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Parent of a high school sophomore or junior? There are two things you should do today to help your child begin the college search
College planning: This should be step 1 for every single family
Written by Jack Delehey on April 29th, 2022
As springtime rolls around, I often receive the following question from parents eager to help their high schooler (usually 10th or 11th grade) start the college planning process:

"Where do I even go to start?"

I am fortunate over the last 12 years to have had parents who are devoted and caring enough to even ask this question. Many, many high school students across the US are left to fend for themselves when it comes to the college search. As a teenager, having a parent willing to work through the college process alongside them is tremendously beneficial.

So, before I answer this question, I will say the following: if you, as a parent, are even asking this question...your child should give you an extra hug tonight!

Now to answer the most common question I get asked: "Where do I even go to start?" (referring to the college search process):

Answer: Visit a few schools, all driving distance away, all doable on a normal Saturday morning & afternoon. If you make these visits a “big deal” to your child, you’re doing it wrong. They should be an easy hop, skip, and a jump from home. Mix & match the following characteristics:

-No campus

The goal of this extremely basic six-characteristic overview is to introduce your child to the types of schools out there…to allow your child to get a feeling for what a huge state school feels like compared to a tiny liberal arts college in the middle of nowhere…compared to a city school with minimal campus feels like.

Do they have a preference to one vibe over the other? Each type of school I listed above is a four-year college…and yet each experience is very, very different. You can and should completely ignore admissions requirements for now or even the notion of a school being a fit. That is not the purpose of the exercise. The purpose is to introduce your child to a handful of very different types of schools and see what he/she relates to. In covid times, you can substitute the in-person visit for a virtual tour (ex: Vanderbilt's) if in-person tours are not possible. Fiske guide reading, and discovery are also great solutions here.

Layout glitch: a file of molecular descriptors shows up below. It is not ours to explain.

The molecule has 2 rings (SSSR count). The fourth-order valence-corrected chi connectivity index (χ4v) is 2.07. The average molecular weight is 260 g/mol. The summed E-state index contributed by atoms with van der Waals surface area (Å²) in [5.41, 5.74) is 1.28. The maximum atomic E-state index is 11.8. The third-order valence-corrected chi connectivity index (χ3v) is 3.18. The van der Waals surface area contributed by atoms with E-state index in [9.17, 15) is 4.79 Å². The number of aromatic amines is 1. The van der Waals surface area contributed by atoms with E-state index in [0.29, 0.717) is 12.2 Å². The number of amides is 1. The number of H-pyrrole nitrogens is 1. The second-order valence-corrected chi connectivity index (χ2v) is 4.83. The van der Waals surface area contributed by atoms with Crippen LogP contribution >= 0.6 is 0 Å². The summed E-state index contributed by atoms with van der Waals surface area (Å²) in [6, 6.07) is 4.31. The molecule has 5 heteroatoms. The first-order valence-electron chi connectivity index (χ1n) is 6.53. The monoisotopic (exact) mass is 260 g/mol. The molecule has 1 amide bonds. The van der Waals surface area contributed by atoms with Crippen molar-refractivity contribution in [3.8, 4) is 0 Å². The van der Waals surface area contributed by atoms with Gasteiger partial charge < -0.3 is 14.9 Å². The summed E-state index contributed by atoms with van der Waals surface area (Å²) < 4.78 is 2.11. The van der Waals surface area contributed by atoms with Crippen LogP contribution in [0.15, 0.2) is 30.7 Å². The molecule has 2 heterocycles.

To provide an example, I grew up in Concord, MA. As a 16 year-old, college was the furthest thing from my mind. However, I benefited from trips with my parents to the following nearby schools:

-Middlebury (small, rural, campus)
-Brandeis (small, urban, campus)
-Boston University (big, urban, minimal campus)
-UMass Amherst (big, rural, campus)

Guess what? Zero of these four schools ended up making my list but that wasn’t the point of the visits. After visits of all four, I was certain of two factors:

1) I needed a school that was significantly bigger than my high school and
2) I needed a campus environment (unlike BU or NYU, where campus is nearly indistinguishable from the rest of the city).

These early-stage open-minded college learning experiences are crucial to set the foundation for the entire process. Start early and you can complete weekend learning excursions like this. Start late, and you may be pressed for time, rush through the process, and have to skip out on this type of valuable exploration with your child. Don’t let that be you!

That’s Kiley above on the left. When Kiley first joined my program, we worked on this exploration process early on...and she and her mom (right) followed through!

Fast forward to today, Kiley is at her dream school, Boston College. She gave herself the right amount of time to the second half of her college search process could be focused on the application portion and standing out from the pack.

When should all this happen? Ideally, sophomore year spring. Junior year spring at the latest. Any later and the process becomes much more stressful than it needs to be for both parent & student.

Do you need help navigating the college search process (or know someone who does)? Click here to see if and how we can help (or pass the link along to your fellow parent that might be able to use it)!

Happy college-searching,

Jack Delehey

Jack Delehey (Vanderbilt '14) is a college admissions expert originally from Concord, MA and now resides in Denver, CO. It is his goal to pass on his college admission knowledge, strategies, and unique perspective to high school students in a young, fun, relatable, older-brother type manner.

The college application process is often confusing and stressful. But it just doesn't have to be that way! If you are interested in gaining clarity, peace of mind, and a detailed step-by-step program to help your child through the college application process, reach out and request a free strategy session today.
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